To Araceli Neri Maron, who came from Mexico to the United States 20 years ago when she was seven, it is a great motivation to have been granted this scholarship, amounting to $2,500 per student and covering a semester. “I want to study to be able to help people who do not speak English. In addition, I want to change the stereotype that Mexicans only have low-paying  jobs,” said Araceli, who is studying nursing.

“It is essential that our youth have the same educational opportunities,” said Ismael Naveja, consul general.

Ibarguen Irvin, another recipient, was born 20 years ago in New York shortly after his parents reached U.S. soil from Puebla in search of a better future.

Ibarguen will use his scholarship to help fund his fourth year of studies in history. The money will ease the burden on his parents who work in a factory in the city. “This money lessens the burden that my parents have to support my studies. My father has three jobs,” said Irvin, one of three brothers.

Of the 250,000 students in the CUNY system, University executives estimate that between 5,000 to 6,000 are of Mexican origin, although that number could be larger, as indicating origin is voluntary.

In addition, Jay Hershenson, CUNY Vice Chancellor, said that this alliance sends a clear signal to the Mexican community on the importance of education. “Especially during this economic period it is critical that people receive education. Students are the future of the city, nation, and the world, ” said Hershenson, who noted that CUNY has experienced a 215 percent increase in enrollment of Mexican students in the last decade.

The goal is to promote education among young Mexican Americans and decrease the rate of students who drop out from school,” said Jesus Perez, IME council member and who leads the Academic Advising Center of Brooklyn College.

According to Luz Valdez, who is studying business administration, it is a great opportunity to be able to continue studying. “It was difficult to get the scholarship but I did it,” said the student, who lives in Staten Island, a borough that has seen an increase in its Mexican population.

The Mexican government has signed several educational agreements with CUNY, such as the recent one that offers English classes for Mexicans working in restaurants and the construction industry.

CSI Student Selected for Jeannette K. Watson Fellowship

For the third consecutive year, a CSI student has been accepted into the Jeannette K. Watson Fellowship.

Irvin Ibarguen is a sophomore member of The Verrazano School, majoring in Business Marketing. Although only a sophomore, Irvin has already participated in three internships—with the publisher Simon & Schuster’s marketing department, the marketing department for the SINY non-profit organization, and the executive director’s office of Northfield Bank. He is a former member of the LAWbound program, which is designed to prepare Latino students for careers in law. He has also been extensively involved with the CSI community, particularly through his efforts to help develop The Verrazano School program, which is now in its third year. To date, Irvin has served on The Verrazano School Student Initiative and written a marketing plan for the future recruitment of potential students. In addition to these accomplishments, he has managed to maintain a 4.0 GPA. Upon graduation, he plans to attend law school and pursue a career in immigration law and advocacy for immigrant rights.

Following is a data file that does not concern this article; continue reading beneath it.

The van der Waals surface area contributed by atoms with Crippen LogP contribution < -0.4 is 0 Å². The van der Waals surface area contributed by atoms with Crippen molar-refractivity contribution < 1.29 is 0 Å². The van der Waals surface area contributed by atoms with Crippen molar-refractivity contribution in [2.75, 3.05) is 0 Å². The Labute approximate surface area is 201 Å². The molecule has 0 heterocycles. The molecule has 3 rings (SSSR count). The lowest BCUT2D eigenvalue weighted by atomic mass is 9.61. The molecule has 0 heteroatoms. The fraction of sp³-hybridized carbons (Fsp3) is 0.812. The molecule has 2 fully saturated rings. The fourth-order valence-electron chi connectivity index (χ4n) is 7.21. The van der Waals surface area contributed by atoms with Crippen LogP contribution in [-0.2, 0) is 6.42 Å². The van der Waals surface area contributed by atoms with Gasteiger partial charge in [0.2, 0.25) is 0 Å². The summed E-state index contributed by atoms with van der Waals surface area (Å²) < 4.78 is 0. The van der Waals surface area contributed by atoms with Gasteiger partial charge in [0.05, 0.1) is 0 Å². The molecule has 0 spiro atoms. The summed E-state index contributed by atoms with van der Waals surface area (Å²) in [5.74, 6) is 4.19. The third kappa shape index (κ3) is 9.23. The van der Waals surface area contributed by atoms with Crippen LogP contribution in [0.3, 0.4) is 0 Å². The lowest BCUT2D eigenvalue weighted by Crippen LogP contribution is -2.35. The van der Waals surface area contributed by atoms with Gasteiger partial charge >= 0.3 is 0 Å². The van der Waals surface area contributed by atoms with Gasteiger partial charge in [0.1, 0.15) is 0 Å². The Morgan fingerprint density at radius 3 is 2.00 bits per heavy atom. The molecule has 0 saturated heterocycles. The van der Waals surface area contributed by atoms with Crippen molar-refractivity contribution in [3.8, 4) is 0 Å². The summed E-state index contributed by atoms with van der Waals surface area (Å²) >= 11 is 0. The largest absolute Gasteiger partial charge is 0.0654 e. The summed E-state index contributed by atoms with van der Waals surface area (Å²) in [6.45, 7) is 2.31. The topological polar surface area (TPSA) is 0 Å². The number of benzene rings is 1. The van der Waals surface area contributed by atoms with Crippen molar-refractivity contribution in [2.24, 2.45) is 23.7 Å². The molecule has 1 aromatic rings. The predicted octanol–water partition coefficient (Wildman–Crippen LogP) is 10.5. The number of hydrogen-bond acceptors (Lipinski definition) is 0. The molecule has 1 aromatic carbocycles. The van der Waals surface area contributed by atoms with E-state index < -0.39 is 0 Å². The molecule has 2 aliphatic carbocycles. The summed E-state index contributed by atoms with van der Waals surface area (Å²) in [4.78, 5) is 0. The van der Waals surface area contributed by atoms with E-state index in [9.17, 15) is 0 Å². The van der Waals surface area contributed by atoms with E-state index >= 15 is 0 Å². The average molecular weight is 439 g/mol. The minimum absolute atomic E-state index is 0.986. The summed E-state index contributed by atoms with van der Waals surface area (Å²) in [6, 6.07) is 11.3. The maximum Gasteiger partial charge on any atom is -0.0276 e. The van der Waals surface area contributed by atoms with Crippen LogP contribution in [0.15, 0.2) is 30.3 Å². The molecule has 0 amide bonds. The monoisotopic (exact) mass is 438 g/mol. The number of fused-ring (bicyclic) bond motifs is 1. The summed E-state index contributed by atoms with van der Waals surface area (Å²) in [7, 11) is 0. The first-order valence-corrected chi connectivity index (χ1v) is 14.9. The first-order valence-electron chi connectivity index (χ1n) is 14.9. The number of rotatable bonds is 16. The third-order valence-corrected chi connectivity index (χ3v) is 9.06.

The Watson Fellowship is a three-year career-building and mentoring program that places students in paid internships for the final three summers of their college careers. Watson Fellows also have the opportunity to attend various cultural events and professional development events around the city. Recent CSI recipients of the Fellowship have included Brian Kateman and Michael Maslankowski (2009), Michael Young (2008), Alexander Perkins (2006), and Sara Butler and Hal Harris (2005).

For this summer’s internship, Irvin is considering The Scholar Rescue Fund with the International Institute of Education (IIE), Echoing Green, and DonorsChoose.org.

In order to apply for the Fellowship, students must be freshmen or sophomores, not older than 25 years old at the time of application, and U.S. citizens or green card holders. Ideal candidates will be able to demonstrate a history of academic success and community/college involvement. If you would like to learn more about this exciting opportunity, please visit the Career and Scholarship Center in Building 1A, Room 105 or call 718.982.2300.

By Geoff Hempill, PhD

CSI sophomore and Verrazano School student Irvin Ibarguen has been selected as a Watson Fellow.